Those lovely people at the South bank have done it again. Today the new festival kicked off: The Festival of the Neighbourhood, celebrating local communities.
I took these pictures on Thursday evening with my ‘phone while the installations were being put up. I shall be back with my proper camera.
In Her Curlers
Festival of Neighbourhood
Chatting Over the Fence
Festival of Neighbourhood
These structures have been here all summer, but I have not been that keen on them, which might explain why there are no photos of them from earlier this year. Now however, They have been pained white and look like igllos. i like them slightly better. Not enough to take a good picture though apparently.
I’d be lying if I said the blue skies didn’t help. Continue reading
After all my posts about the South Bank in the summer, you might have thought of it as a place I only visit from May to September. But I’ll be there tomorrow morning, I was there last night, and on Sunday afternoon.
The book sellers are there all year round. This one, at a guess, is a Private Eye fan. Coincidentally, I saw ian Hislop at the National last night. It turned out there had just been a book launch for a new volume from Eye.
The winter festival is fun, but a bit busy for my taste. My friend and I took the stairs to the upper level so we could enjoy it from a distance.
The South Bank in December.
Inside and Out
Two of my friends have written novels and now in the throes of editing. I met one of them yesterday. She was high after attending a reading by Janice Galloway at Kings Place. We met at the South Bank in the National Theatre, but it was too nice to be inside, so we followed this invitation to the rooftop garden of the QEH.
The Only Way is Up
Unfortunately for us, lots of other people had had the same idea and the seats were all taken. We stood, we admired. I photographed. We wandered, we wondered.
I’m not a huge fan of geraniums, but I admit I find these stunning.
You’ve probably guessed already; they are at the South Bank…
I listened to Ken Robinson and others talking this afternoon. Thanks to BBC iplayer I was able to hear a Radio 4 programme that had gone out this morning, In His Element. It was about his role in helping to develop Derry City (stroke city as it is often called, not because of the high incidence of cerebral haemorrhages, but because depending one which side of the political divide you stand it is Derry or Londonderry.
If you’ve not heard of Ken Robinson before, I should tell you he is an educator, an inspiring speaker, ex Professor of Education at Warwick and Ted Wragg’s natural successor. If you’ve not heard of Ted Wragg, you have some wonderful catching up to do. He was a splendid man; warm, witty, fantastically intelligent. When he died several years ago, I cried and felt I had lost a friend.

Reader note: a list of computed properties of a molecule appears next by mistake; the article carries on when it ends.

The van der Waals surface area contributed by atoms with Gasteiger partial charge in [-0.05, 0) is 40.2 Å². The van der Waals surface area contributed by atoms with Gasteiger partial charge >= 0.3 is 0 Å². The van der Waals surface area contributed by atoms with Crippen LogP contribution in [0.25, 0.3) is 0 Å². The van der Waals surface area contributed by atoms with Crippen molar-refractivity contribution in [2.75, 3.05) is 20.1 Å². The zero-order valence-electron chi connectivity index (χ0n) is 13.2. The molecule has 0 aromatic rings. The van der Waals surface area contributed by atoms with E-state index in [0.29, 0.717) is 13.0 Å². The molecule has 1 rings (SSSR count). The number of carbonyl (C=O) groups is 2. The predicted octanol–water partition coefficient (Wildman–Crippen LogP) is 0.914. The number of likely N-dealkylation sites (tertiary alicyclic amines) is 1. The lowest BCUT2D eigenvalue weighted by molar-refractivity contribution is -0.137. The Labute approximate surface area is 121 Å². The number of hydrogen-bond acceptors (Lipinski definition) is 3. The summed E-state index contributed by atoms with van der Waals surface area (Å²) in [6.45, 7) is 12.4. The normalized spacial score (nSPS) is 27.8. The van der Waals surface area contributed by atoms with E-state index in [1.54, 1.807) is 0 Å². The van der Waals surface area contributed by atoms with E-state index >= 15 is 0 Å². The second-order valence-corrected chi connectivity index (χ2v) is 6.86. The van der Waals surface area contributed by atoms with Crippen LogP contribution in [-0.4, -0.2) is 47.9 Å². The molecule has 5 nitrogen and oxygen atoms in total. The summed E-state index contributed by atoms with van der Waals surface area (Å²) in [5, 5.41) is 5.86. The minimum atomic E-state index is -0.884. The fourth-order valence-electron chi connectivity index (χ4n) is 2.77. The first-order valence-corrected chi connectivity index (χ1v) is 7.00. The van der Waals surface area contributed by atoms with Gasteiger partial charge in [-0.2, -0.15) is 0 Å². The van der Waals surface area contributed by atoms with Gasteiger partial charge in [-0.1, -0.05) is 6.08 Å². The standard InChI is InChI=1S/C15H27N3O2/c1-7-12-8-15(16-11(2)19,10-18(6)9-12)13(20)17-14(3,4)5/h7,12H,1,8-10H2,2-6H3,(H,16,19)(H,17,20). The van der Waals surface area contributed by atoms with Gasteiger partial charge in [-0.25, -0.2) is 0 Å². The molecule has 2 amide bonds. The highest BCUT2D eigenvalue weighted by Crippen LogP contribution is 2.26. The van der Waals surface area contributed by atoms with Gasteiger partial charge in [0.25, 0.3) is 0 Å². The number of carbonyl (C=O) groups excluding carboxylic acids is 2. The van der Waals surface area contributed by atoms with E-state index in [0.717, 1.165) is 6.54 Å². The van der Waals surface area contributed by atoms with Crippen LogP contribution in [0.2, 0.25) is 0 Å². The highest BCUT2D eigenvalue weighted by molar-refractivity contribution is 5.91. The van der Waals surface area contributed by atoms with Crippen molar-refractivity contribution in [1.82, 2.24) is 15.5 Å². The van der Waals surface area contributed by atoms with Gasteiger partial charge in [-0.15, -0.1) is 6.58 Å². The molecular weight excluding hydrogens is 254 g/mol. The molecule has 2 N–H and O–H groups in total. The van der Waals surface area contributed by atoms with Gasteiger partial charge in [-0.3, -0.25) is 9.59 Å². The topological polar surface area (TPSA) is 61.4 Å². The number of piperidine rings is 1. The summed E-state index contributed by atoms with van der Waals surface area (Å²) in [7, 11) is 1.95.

But I didn’t mean to talk about death. I meant to talk about creativity and where it lies in our lives.
Ken Robinson definitely believes in the power of creativity. There’s a very famous TED talk by him, that I urge you all to listen to. Go on, it’ll improve your lives. I’ll put a link at the end of this, or even insert the video. See how I spoil you. He’s not talking about sticking sequins on a piece of card, which is al too often how creativity seems to be defined these days. It has a far wider scope. A scope that the good people of Derry and the South Bank both understand.
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Art Changing Lives
At the South Bank you can see art improving people’s lives. It is accessible, thought-provoking, fun. All around people are smiling. Whether because they are being given opportunities to learn something new:
Learning to Juggle
And don’t you just love a man who carries a toy rabbit around in his pocket? Continue reading
Another picture from the South Bank.
You know those moments when you just know you are where you are meant to be, doing what you are meant to be doing and everything slots into place and you have a feeling of perfect happiness?
Me too. Last night. South Bank.
I was late and I could hear the helicopter while I was still on Westminster Bridge. I am not supposed to run with my bad knee. But if you don’t tell the consultant, I shan’t either. And actually it feels ok today.
I reached the area in front of the Eye. Lots of people were milling about. Many of them ignorant of what suddenly happened. Poems were raining down on us to mark the opening of the Parnassus Poetry Festival. People were diving, leaping, running, competing for these bookmark-like pieces of cardboard. Then walking with them held in their hands. Watching the sky for the next drop.
Hold Onto Your Poem
When Pinochet was deposed and freedom of speech restored in Chile they bombed the capital with the poems they had not been allowed to say. It was a Chilean organisation that organised last night’s rain too. So every poem was in English and Spanish.
I had my point and squirt with me, but that’s no excuse for these poor pictures. Rather that I was too busy doing other things.
I didn’t give an impromptu performance of the poems that I gathered as this American student did. Continue reading
Still at the South Bank, these towers made of green plastic sieves surround the pillars of the Queen Elizabeth Hall.I don’t remember the name of the artist, or his country (shame on me) but I do remember that he said in his country these sieves are ubiquitous.
So three views:
Green Sieves from the Walkway